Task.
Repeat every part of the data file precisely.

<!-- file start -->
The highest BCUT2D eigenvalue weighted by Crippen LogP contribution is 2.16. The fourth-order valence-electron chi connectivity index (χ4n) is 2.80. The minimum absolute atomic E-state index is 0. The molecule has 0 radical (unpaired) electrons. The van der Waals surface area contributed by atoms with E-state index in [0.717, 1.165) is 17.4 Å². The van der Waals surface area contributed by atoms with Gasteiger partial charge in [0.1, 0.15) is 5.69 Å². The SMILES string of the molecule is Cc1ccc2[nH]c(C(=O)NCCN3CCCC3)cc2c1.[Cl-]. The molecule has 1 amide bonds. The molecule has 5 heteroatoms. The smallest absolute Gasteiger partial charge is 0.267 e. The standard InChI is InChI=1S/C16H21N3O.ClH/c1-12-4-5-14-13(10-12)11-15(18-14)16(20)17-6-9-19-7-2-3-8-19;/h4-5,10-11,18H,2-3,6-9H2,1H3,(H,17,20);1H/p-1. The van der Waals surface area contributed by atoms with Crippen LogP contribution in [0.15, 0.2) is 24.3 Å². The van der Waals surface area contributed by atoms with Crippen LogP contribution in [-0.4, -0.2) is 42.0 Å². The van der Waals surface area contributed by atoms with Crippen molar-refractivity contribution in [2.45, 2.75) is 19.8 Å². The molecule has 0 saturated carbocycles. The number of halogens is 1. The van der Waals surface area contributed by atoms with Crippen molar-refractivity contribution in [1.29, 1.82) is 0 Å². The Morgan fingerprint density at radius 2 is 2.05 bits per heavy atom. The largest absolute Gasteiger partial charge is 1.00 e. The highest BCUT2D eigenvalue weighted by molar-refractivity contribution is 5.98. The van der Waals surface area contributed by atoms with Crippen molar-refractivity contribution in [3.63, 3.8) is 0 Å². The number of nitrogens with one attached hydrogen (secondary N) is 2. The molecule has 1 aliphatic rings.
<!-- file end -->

The highest BCUT2D eigenvalue weighted by Crippen LogP contribution is 2.16. The fourth-order valence-electron chi connectivity index (χ4n) is 2.80. The minimum absolute atomic E-state index is 0. The molecule has 0 radical (unpaired) electrons. The van der Waals surface area contributed by atoms with E-state index in [0.717, 1.165) is 17.4 Å². The van der Waals surface area contributed by atoms with Gasteiger partial charge in [0.1, 0.15) is 5.69 Å². The SMILES string of the molecule is Cc1ccc2[nH]c(C(=O)NCCN3CCCC3)cc2c1.[Cl-]. The molecule has 1 amide bonds. The molecule has 5 heteroatoms. The smallest absolute Gasteiger partial charge is 0.267 e. The standard InChI is InChI=1S/C16H21N3O.ClH/c1-12-4-5-14-13(10-12)11-15(18-14)16(20)17-6-9-19-7-2-3-8-19;/h4-5,10-11,18H,2-3,6-9H2,1H3,(H,17,20);1H/p-1. The van der Waals surface area contributed by atoms with Crippen LogP contribution in [0.15, 0.2) is 24.3 Å². The van der Waals surface area contributed by atoms with Crippen LogP contribution in [-0.4, -0.2) is 42.0 Å². The van der Waals surface area contributed by atoms with Crippen molar-refractivity contribution in [2.45, 2.75) is 19.8 Å². The molecule has 0 saturated carbocycles. The number of halogens is 1. The van der Waals surface area contributed by atoms with Crippen molar-refractivity contribution in [1.29, 1.82) is 0 Å². The Morgan fingerprint density at radius 2 is 2.05 bits per heavy atom. The largest absolute Gasteiger partial charge is 1.00 e. The highest BCUT2D eigenvalue weighted by molar-refractivity contribution is 5.98. The van der Waals surface area contributed by atoms with Crippen molar-refractivity contribution in [3.63, 3.8) is 0 Å². The number of nitrogens with one attached hydrogen (secondary N) is 2. The molecule has 1 aliphatic rings.